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Update on Linux Application Request Survey



By: coolguys

February 2, 2006 12:00 am

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Some new and fascinating data has surfaced from the results of the Novell CoolSolutions survey. This study is designed to find out what Windows-only applications, if ported to Linux, would increase the likelihood that people would switch to Linux. The obvious question, now that we have over 10,000 submissions, is “Which is the most-requested application?” This information will be gladly shared and discussed, along with some other fascinating revelations.

Let’s consider these top applications, as listed below:


Top 10 Applications (last 31 days)
Rank Application
1. Photoshop
2. Autocad
3. Dreamweaver
4. iTunes
5. Macromedia Studio
6. Flash
7. Quicken
8. Visio
9. Quickbooks
10. Lotus Notes

Quite honestly, when we first began the survey, the financial applications seemed to be the ones people most wanted. As you can see, however, things have changed quite a bit. Common areas now seem to be Internet publication, design, and multimedia. The top six applications fall into at least one of these categories. These types of trends have not always been so.

Several years ago, when I first started with Linux, it seemed that, when people thought of Linux, they mostly thought of using it as some kind of server. Mostly, this came in the form of a webserver. As Linux matured, the number of those using it on the desktop increased with time. At that point, the biggest demand was more for basic types of applications. This included word processing, email clients, web browsers, spreadsheet applications, and the like.

Very quickly, those needs started being filled rather nicely. We had OpenOffice and KOffice for word processing and spreadsheets. There was Thunderbird, KMail, and Evolution for email. Web browsers included Firefox, Konqueror, Mozilla, Galeon, and Epiphany, to name a few.

As peoples’ needs in those arenas were filled, they wanted media players for their music. An interest in graphic design and manipulation became more apparent. Pretty soon, people not only considered the possibility of Linux as a multimedia platform, but, as we can see, they are now demanding it. This has given rise to newer projects like Kino for video editing. Also available are Audacity, Ardour, and Muse for studio-quality sound production. It’s a nice trend to see. Linux is moving forward faster now than ever.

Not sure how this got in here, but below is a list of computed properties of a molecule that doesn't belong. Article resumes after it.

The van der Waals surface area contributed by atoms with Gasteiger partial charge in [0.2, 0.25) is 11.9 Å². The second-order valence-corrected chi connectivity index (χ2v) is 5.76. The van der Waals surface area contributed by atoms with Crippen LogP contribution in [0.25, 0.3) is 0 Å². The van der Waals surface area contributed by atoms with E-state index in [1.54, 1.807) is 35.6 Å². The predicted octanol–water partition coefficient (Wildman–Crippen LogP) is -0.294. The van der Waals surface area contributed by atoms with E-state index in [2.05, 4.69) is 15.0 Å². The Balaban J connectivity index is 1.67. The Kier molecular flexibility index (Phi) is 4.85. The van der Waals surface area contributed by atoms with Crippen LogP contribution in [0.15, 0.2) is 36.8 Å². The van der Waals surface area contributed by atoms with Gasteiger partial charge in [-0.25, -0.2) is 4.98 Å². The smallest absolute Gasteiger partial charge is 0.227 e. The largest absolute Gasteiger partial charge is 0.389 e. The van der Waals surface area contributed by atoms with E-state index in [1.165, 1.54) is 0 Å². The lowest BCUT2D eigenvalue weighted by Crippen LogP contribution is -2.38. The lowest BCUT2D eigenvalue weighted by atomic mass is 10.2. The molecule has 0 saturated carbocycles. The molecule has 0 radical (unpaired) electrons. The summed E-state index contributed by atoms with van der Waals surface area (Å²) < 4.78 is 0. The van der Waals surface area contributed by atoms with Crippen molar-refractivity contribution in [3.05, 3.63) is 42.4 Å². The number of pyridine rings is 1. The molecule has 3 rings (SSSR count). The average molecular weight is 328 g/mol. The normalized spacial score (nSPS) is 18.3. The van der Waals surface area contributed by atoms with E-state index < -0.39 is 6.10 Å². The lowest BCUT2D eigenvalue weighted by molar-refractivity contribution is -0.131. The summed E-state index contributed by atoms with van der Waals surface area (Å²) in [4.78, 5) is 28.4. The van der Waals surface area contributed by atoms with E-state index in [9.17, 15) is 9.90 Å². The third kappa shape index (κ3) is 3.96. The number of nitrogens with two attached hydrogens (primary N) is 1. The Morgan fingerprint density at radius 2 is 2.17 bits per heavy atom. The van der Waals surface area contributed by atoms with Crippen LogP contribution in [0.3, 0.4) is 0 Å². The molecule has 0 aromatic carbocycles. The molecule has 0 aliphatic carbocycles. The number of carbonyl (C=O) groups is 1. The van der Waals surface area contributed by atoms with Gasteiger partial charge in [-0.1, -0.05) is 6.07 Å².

So, where do the people live that are taking this survey?


Top 10 Countries (last 31 days)
Rank Country

1.

United States

2.

Germany

3.

Italy

4.

Spain

5.

Poland

6.

Canada

7.

Russian Federation

8.

Brazil

9.

United Kingdom

10.

Hungary

The United States is listed in the number one spot. It was also listed there last time I put out this report. However, there were a few days within the past week where Germany actually had the highest overall number of requests. Also, in the first report, English-speaking nations represented a vast majority of the overall submissions. At this time, considering the top 10 countries, non-English speaking nations represent 61.5% of the overall requests. English-speaking countries represent 38.5% of them.

Let’s combine these two reports and see which countries are requesting which applications.


United States
QUICKEN
PHOTOSHOP
QUICKBOOKS


Germany
PHOTOSHOP
DREAMWEAVER
VISIO


Italy
PHOTOSHOP
AUTOCAD
DREAMWEAVER


Spain
AUTOCAD
PHOTOSHOP
DREAMWEAVER


Poland
PHOTOSHOP
AUTOCAD
FLASH

It’s interesting to see how different these countries are in the applications they want ported to Linux. I say let’s go after the top 10 most requested applications to start with. If only it were that easy. Well, knowing what applications people want ported is a huge step in the right direction for proponents of open-source platforms.

Take a second and fill out the survey. Barring spamming the survey, you can make as many submissions as you wish. Please keep it to one application per submission.

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Disclaimer: As with everything else at SUSE Conversations, this content is definitely not supported by SUSE (so don't even think of calling Support if you try something and it blows up).  It was contributed by a community member and is published "as is." It seems to have worked for at least one person, and might work for you. But please be sure to test, test, test before you do anything drastic with it.

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